Plant root bacteria change with soil type and impact seedling survival
Contributed by Ash Zemenick @mtn_ash & Allie Igwe @an_igwe
Bacteria, Black, Community ecology, Ecology, Experimental, Field, Fundamental research, Lab, Mental health, Natural history, North America, Plants, Race/ethnicity, Terrestrial, Woman
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Alexandria Igwe and Rachel Vannette. 2019. Bacterial communities differ between plant species and soil type, and differentially influence seedling establishment on serpentine soils. Plant and Soil 441: 423–437 link
Slide 1: Researcher’s Background
Allie is a microbial ecologist who studies the how microbial communities impact plant phenotypes. She is currently a PhD candidate in the Microbiology Graduate Group at UC Davis. She completed her Masters Degree at Texas A&M where she researched the role of plant root exudates and soil microbial community dynamics in hydrocarbon-contaminated soils. Allie also works to support and mentor students – she is the Program Director of the UC Davis Student Recruitment and Retention Center (SRRC), and worked as a Success Coach at the UC Davis Office of Educational Opportunity and Enrichment Services (OEOES).
PB: Why did you become a biologist?
AI: There were two reasons I became a biologist: interest and money. First, I enjoyed science. I grew up participating in science fairs and most of my topics dealt with nature: surveying insects, growing plants, growing crystals, etc. I was all set to become a medical doctor when I was introduced to research as a career which led to my second reason I became a biologist: money. Although I learned about research as a career later in life, I was excited about exploring a career where I could, essentially, get paid to learn and explore topics of interest.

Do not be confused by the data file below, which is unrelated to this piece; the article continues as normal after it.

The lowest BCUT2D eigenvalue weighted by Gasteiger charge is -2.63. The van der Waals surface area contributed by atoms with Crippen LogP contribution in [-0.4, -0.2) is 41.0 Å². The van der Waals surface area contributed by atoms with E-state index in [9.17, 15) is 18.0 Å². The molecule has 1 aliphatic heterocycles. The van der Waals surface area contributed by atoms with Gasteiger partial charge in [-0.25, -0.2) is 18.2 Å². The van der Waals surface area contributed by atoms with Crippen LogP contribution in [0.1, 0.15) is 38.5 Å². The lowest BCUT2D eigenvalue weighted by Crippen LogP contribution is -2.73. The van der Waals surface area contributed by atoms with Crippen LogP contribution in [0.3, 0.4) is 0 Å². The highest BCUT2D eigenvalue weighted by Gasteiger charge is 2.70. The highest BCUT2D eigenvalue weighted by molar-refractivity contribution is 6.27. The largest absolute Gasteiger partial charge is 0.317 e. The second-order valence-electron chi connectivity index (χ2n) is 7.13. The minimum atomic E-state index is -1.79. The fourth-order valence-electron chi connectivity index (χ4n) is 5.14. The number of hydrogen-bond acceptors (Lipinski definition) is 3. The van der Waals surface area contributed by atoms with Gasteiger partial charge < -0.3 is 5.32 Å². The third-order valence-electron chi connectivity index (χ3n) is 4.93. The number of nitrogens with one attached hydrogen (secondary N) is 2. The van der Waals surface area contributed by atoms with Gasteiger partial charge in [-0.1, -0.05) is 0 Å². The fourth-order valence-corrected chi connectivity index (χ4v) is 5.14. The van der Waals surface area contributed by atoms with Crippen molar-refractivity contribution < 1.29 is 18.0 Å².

PB: What is your favorite part about your job?
AI: I love coming up with research questions and experiments. I also enjoy problem-solving and the validation I get when other people are interested in my research topic.
PB: What obstacles have you overcome to get where you are?
AI: I had to overcome my own self-doubt and family expectations to get where I am. I am still working on feeling confident in myself and capabilities, but I am happy to report my family is fully supportive of my career choice now.
PB: What advice do you have for aspiring biologists?
AI: My advice for everyone is take time to consider your values, interests, personality, and skills. My current career honors the autonomy I value, my interest in nature, my introverted and curious personality, and I am constantly learning new skills. What do you value? What are your interests? How would you describe your personality (i.e., competitive vs. collaborative, introverted vs. extroverted, etc.)? What skills do you already have or are willing to learn?
PB: Do you feel that any dimension of your identity is invisible or under-represented/marginalized in STEM?